One of her foster mothers had had a standing appointment on Mondays at a local salon, but Ginger couldn’t remember which town she’d lived in during that short period of time. She’d never been inside a beauty shop in her entire life. She drew her brows down and tried to get a picture of the woman—somehow it seemed very important that she remember. She had spent a birthday—her fourteenth birthday—in that house and was the oldest of the five children in the home. She was pretty much the in-house babysitter for the four smaller kids. The foster mother had been a tall brunette who’d smoked a pack a day. She had been one of the indifferent ones. She wasn’t interested in the kids, but she didn’t fuss at Ginger or punish her for not knowing what the preacher said on Sunday morning. She followed Connie inside the shop and was amazed that it looked exactly like she’d imagined it would from the pictures in the magazines that her various foster mothers had left scattered around the house. Sometimes she had imagined herself sitting in one of the chairs like those in front of a mirror, but she had always known it was just a pipe dream.

“Look what I found sitting on the bench out front,” Connie said. “Her name is Ginger Andrews, and I’ve invited her to come home with us since she ain’t got no place to live.”

Kate looked over at Betsy and raised an eyebrow. “Rule number one?”

“I guess so,” Betsy said. “Well, Miz Ginger, do you have a driver’s license?”

“Yes, ma’am, but it’s from the state of Kentucky,” she answered.

“I don’t reckon that will matter for a few months. Kate”—she nodded toward the tall lady with short dark hair sprinkled with gray—“is the only one of us who’s still got a license. You could earn your keep by drivin’ us and helpin’ me with makin’ my jams and jellies.”

“Hey, now,” Connie protested. “I found her, so she gets to help me with the cleanin’. You know how I’m gettin’ down in my back and all.”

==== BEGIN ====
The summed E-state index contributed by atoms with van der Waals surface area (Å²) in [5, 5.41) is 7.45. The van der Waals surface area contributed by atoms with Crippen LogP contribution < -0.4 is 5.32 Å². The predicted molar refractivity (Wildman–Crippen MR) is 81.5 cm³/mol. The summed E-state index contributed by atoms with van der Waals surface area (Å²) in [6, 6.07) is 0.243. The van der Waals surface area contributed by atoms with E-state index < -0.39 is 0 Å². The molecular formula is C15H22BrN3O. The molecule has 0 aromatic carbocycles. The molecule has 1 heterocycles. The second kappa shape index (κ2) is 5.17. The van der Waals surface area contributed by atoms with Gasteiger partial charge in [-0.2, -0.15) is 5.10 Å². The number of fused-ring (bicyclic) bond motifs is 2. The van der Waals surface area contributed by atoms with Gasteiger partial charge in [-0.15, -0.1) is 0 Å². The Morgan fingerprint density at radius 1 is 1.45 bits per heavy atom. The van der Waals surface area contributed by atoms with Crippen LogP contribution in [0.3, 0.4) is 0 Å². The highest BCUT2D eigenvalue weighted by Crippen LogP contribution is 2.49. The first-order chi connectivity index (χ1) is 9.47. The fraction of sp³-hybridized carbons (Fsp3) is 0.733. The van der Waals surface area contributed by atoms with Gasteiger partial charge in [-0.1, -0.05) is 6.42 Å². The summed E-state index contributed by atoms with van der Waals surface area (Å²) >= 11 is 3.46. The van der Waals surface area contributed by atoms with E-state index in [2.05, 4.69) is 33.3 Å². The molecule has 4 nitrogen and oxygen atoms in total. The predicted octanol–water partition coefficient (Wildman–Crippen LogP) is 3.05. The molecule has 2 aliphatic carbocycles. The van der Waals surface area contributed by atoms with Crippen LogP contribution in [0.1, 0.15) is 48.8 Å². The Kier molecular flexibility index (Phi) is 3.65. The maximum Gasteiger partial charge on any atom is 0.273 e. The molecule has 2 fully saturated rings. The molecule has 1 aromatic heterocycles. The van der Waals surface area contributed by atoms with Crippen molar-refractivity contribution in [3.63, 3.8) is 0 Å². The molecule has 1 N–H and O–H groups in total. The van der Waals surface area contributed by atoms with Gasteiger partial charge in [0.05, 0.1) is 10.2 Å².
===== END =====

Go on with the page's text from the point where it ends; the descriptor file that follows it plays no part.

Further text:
Kate giggled. “Maybe we should ask Ginger about all this before we start arguin’ about who gets her first.”

“Y’all are offerin’ me a job?” Ginger asked. “You don’t know me, and I’m pregnant and not married.” Good Lord! Connie wasn’t the only one in the bunch who was crazy.

“Darlin’, we all make mistakes, but our mama set down the rules, and we’ve abided by them all these years. The rules ain’t never failed us, not one time,” Betsy said. “So soon as we pay our bill in here, you’re welcome to come home with us and help out at the Banty House, at least for the rest of today and tomorrow. Then you can be on your way if you want to.”

Ginger wasn’t sure whether to agree or to run, but the baby kicked hard right then. She took that as a sign that she should go home with them. Besides, it seemed like fate that Connie had chosen the very moment Ginger had gotten off the bus to need a smoke. She started to ask what the Banty House was, but when it came right down to it, she didn’t care if it was a floral shop, a restaurant, or a bakery. They had offered her a job, and even if all she got out of it was room and board, it sure beat sleeping in a park or in an abandoned house.

Chapter Two

Friday was Sloan Baker’s favorite day of the whole week. That was the day he worked for the Carson sisters. Usually he was up and going, trying to keep his mind busy, but that morning, he awoke in a cold sweat from the recurring nightmare that he’d had since he was sent home from the army.

He and his teammates made up the bomb squad, and in the dream, they were going into a tent where there’d been a threat. He went in first, located the bomb, and was about to dismantle it when the timer started clicking off minutes, not seconds. He turned to tell his buddies to run, but he couldn’t open his mouth. He awoke with his hands over his ears, trying to block out the sound of the explosion.

He crawled out of bed and spread the covers out until there wasn’t a single wrinkle. He got dressed in faded camouflage pants, an army-green T-shirt that had seen better days, and his combat boots. The things that he’d brought home when they’d sent him back to the States a little more than two years ago were about to wear out—all but the boots. He figured he could get another five to ten years out of them.

He made a pot of coffee, poured himself a mug, and carried it out to the front-porch swing. “It was just a dream,” he said out loud.